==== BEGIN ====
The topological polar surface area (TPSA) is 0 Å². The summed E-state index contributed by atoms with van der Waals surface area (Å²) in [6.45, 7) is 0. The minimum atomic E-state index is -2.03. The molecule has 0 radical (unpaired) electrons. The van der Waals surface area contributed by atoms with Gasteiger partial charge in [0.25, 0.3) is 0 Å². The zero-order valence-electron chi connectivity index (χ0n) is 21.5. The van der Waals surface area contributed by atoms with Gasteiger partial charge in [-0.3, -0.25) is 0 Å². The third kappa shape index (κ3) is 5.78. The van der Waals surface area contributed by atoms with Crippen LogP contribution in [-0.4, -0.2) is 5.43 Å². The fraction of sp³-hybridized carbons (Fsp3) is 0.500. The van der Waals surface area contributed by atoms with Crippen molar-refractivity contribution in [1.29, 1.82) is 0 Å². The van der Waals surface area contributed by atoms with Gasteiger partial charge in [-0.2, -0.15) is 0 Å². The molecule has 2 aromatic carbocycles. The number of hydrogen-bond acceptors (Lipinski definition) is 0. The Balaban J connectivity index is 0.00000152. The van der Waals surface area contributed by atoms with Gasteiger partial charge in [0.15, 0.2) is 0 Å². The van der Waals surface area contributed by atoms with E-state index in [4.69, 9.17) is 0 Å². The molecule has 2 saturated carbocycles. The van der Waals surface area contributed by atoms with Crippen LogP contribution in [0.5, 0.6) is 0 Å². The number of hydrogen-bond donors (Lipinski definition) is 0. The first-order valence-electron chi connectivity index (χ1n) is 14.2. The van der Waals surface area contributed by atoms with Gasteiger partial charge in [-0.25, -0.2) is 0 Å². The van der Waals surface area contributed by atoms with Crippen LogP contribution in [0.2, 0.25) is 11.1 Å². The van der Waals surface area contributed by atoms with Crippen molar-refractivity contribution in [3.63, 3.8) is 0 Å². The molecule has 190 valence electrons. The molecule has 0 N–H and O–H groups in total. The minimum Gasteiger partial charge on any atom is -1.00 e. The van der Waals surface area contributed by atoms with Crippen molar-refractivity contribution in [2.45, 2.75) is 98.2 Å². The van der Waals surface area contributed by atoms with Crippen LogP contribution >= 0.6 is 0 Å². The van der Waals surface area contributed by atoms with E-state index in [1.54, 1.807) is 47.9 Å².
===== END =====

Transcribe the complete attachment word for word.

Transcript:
The topological polar surface area (TPSA) is 0 Å². The summed E-state index contributed by atoms with van der Waals surface area (Å²) in [6.45, 7) is 0. The minimum atomic E-state index is -2.03. The molecule has 0 radical (unpaired) electrons. The van der Waals surface area contributed by atoms with Gasteiger partial charge in [0.25, 0.3) is 0 Å². The zero-order valence-electron chi connectivity index (χ0n) is 21.5. The van der Waals surface area contributed by atoms with Gasteiger partial charge in [-0.3, -0.25) is 0 Å². The third kappa shape index (κ3) is 5.78. The van der Waals surface area contributed by atoms with Crippen LogP contribution in [-0.4, -0.2) is 5.43 Å². The fraction of sp³-hybridized carbons (Fsp3) is 0.500. The van der Waals surface area contributed by atoms with Crippen molar-refractivity contribution in [1.29, 1.82) is 0 Å². The van der Waals surface area contributed by atoms with Gasteiger partial charge in [-0.2, -0.15) is 0 Å². The molecule has 2 aromatic carbocycles. The number of hydrogen-bond acceptors (Lipinski definition) is 0. The Balaban J connectivity index is 0.00000152. The van der Waals surface area contributed by atoms with Gasteiger partial charge in [0.15, 0.2) is 0 Å². The van der Waals surface area contributed by atoms with E-state index in [4.69, 9.17) is 0 Å². The molecule has 2 saturated carbocycles. The van der Waals surface area contributed by atoms with Crippen LogP contribution in [0.5, 0.6) is 0 Å². The number of hydrogen-bond donors (Lipinski definition) is 0. The first-order valence-electron chi connectivity index (χ1n) is 14.2. The van der Waals surface area contributed by atoms with Gasteiger partial charge in [-0.25, -0.2) is 0 Å². The van der Waals surface area contributed by atoms with Crippen LogP contribution in [0.2, 0.25) is 11.1 Å². The van der Waals surface area contributed by atoms with Crippen molar-refractivity contribution in [3.63, 3.8) is 0 Å². The molecule has 190 valence electrons. The molecule has 0 N–H and O–H groups in total. The minimum Gasteiger partial charge on any atom is -1.00 e. The van der Waals surface area contributed by atoms with Crippen molar-refractivity contribution in [2.45, 2.75) is 98.2 Å². The van der Waals surface area contributed by atoms with Crippen LogP contribution >= 0.6 is 0 Å². The van der Waals surface area contributed by atoms with E-state index in [1.54, 1.807) is 47.9 Å².